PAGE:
(director: Joseph Cates; screenwriters: story by Arnold Drake/Arnold Drake/Leon Tokatyan; cinematographer: Joseph Brun; editor: Angelo Ross; music: Charles Calello; cast: Sal Mineo (Larry Sherman), Juliet Prowse (Norah Dain), Jan Murray (Lt. Dave Madden), Elaine Stritch (Marian Freeman), Margot Bennett (Edie), Daniel J. Travanti (Carlo), Diane Moore (Pam Madden), Tom Aldredge (Adler), Rex Everhart (Rude Customer), Casey Townsend (Ms. Nielsen); Runtime: 87; MPAA Rating: NR; producer: Everett Rosenthal; Network – Region 15 PAL; 1965)

“It wasn’t so bad that it can’t be appreciated as a curio.

Reviewed by Dennis Schwartz

Joseph Cates (“Fat Spy”/”Girl of the Night”), father of film star Phoebe Cates, directs this lurid B-film, but fails to have it live up to its catchy title or its promising start to be another sordid but classy Peeping Tom (1960). Instead it flounders as sleaze trying to find a way to be arty, but under Cates’s pedestrian direction the best it can do is set a perverse city mood that gives one the creeps that a sex maniac is hidden behind every shadow.Ace cinematographer Joseph Brun gets the foreboding atmosphere for the black and white film just right, giving it a dark film noir look (which, when done right, seems to elevate even weak films). It’s based on the story by Arnold Drake, and is cowritten by Drake and Leon Tokatyan.

The film was banned in the United Kingdom for its lurid subject matter, and not until recently was the ban removed.

Norah Dain (Juliet Prowse) is an aspiring dancer who recently moved to NYC from upstate NY and works as a deejay and hostess at a sleazy midtown discothèque. She starts to receive obscene phone calls, and gruff vice squad detective Lt. Dave Madden (Jan Murray, stand up comedian) takes a personal interest in tracking down the pervert caller. We soon learn that three years ago Madden’s wife was raped and mutilated and her sex maniac killer was never caught, which explains his obsession with studying perverts and his reaching out to victims. We also learn that the disturbed caller is the lonely bus boy in Norah’s club, Larry Sherman (Sal Mineo), who lives with his sweet mentally retarded 19-year-old sister Edie (Margot Bennett), brain damaged because of a childhood spill down the stairs, who is upset her dear teddy bear is missing. Larry regularly spies on Norah’s tenement apartment through binoculars, from his place across the courtyard. Norah doesn’t suspect Lawrence because he acts nice to her at work, nor does she realize that he’s her neighbor.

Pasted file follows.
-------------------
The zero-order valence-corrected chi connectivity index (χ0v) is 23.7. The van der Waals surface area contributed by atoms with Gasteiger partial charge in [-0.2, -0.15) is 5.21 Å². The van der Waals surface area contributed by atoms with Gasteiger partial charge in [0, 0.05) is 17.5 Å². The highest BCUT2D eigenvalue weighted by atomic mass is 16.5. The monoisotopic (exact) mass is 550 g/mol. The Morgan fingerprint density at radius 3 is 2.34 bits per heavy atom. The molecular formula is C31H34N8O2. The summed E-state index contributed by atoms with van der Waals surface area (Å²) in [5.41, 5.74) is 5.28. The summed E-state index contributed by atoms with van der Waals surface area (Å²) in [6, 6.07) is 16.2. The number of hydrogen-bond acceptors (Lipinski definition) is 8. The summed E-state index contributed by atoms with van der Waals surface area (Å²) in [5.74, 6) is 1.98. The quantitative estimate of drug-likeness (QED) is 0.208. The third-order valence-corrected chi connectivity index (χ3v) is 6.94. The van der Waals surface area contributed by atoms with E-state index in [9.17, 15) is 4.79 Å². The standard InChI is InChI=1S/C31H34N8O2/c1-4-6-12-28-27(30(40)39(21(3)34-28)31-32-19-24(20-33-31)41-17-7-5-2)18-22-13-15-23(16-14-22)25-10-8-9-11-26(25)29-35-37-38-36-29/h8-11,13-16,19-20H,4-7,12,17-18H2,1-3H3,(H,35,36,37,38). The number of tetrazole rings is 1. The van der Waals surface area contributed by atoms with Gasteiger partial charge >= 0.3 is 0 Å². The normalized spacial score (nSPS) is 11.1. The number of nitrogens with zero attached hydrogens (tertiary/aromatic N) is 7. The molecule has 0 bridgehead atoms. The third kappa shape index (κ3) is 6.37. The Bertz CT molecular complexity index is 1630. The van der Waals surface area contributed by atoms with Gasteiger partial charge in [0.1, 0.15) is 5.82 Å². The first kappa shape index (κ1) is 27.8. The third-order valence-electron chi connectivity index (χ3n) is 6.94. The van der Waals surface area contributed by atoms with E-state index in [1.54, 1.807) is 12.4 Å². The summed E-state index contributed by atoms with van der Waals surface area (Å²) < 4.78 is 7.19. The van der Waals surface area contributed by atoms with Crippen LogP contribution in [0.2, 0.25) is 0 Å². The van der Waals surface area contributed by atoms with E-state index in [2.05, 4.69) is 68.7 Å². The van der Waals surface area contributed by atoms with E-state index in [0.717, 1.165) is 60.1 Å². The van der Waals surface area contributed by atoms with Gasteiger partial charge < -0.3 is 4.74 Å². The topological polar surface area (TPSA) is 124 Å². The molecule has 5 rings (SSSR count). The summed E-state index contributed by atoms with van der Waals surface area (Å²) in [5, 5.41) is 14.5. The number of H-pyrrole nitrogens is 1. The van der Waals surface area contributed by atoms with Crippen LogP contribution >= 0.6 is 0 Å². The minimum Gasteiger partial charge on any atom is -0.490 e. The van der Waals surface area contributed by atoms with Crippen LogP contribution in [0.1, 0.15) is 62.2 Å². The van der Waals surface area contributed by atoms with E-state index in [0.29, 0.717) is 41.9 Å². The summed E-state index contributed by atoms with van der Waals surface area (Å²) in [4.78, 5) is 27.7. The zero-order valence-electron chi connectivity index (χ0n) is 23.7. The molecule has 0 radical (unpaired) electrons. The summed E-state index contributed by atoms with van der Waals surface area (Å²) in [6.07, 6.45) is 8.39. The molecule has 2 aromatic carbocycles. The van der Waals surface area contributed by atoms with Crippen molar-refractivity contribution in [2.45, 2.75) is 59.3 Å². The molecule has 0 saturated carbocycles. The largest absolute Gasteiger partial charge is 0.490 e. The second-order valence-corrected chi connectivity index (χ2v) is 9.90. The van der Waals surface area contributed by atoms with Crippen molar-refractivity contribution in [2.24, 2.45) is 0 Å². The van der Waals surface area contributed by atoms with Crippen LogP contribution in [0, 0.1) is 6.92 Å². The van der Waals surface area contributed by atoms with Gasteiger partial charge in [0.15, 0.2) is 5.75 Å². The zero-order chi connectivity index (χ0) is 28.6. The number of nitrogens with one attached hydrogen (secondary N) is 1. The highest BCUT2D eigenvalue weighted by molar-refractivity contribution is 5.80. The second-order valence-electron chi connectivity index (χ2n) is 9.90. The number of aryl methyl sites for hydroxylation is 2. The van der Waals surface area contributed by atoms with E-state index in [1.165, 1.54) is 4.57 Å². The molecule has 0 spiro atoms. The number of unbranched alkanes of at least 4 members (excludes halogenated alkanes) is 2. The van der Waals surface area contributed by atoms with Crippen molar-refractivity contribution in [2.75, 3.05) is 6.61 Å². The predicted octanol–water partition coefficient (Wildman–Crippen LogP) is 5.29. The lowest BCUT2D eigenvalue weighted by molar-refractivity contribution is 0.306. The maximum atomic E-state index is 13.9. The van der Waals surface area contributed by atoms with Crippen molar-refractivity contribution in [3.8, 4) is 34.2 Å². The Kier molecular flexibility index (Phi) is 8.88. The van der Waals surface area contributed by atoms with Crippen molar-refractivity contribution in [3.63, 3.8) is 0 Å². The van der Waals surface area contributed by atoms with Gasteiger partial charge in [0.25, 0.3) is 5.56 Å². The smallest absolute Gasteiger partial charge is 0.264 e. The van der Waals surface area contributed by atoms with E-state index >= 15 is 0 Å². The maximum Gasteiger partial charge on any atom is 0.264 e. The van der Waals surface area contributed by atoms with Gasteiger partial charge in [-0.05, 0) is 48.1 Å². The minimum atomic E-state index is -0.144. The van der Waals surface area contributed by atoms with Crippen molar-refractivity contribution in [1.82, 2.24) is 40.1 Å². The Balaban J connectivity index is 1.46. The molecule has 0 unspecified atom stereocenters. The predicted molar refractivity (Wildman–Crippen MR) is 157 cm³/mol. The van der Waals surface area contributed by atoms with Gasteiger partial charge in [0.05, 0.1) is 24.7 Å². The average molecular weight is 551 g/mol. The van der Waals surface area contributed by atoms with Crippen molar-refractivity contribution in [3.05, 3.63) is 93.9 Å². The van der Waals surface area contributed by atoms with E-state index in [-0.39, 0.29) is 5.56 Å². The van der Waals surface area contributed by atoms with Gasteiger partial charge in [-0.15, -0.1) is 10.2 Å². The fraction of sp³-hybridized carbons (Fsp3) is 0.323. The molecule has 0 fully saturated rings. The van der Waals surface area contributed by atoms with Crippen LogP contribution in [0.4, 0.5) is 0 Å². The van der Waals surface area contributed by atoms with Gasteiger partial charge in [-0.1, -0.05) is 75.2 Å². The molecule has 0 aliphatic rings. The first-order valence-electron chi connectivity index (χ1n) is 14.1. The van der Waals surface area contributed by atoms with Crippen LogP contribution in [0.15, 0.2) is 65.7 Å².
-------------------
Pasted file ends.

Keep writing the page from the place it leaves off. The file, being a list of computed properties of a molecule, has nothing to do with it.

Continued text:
When the obscene calls begin to unnerve Norah, she’s persuaded to move into the Manhattan apartment with her detective protector and his young daughter Pam. Things become more threatening when someone has broken into Norah’s apartment and left a teddy bear with its head almost cut off. The tension increases when Norah’s boss, the manager of the club, Marian Freeman (Elaine Stritch), was seen outside of Norah’s East End place wearing her employee’s coat and the psychopath mistaking her for Norah proceeded to rape and strangle her to death with a silk stocking. Norah rejected staying with Marian because her lesbian manager was trying to make a play for her, and the manager was only calling on her to make sure she was okay and that things were still okay between them.

Warning: spoiler in the next paragraph.

The story dulls out with a pat television like crime story ending, that has Norah teaching Larry how to dance disco after work and with him reciprocating the favor by assaulting her on the dance floor. But to the rescue comes our Sir Galahad detective, who chases the sicko out into the street where the cops shoot him down like a dog while he’s running away.

This tawdry depressing flick is no pulp masterpiece (you can bet a bagel on that), but it wasn’t so bad that it can’t be appreciated as a curio, a nostalgic look at Manhattan before the seedy Times Square area was cleaned-up and a chance to see the ill-fated 26-year-old baby-faced Mineo act. Mineo achieved two Oscars nominations before he reached 21, but was never thought of by many critics as a great actor.After this flick, Mineo’s career was all downhill, as he took this part hoping to revive his already flagging career (damaged more by rumors of his homosexuality, than because of bad acting).This low budget pic never had a chance at the box office and too many critics dismissed it as trash, but Mineo did a good job portraying a dangerous sicko–in a film that was somehow more compelling than it had a right to be (which I credit to the fine performances by Mineo, Prowse and Stritch).

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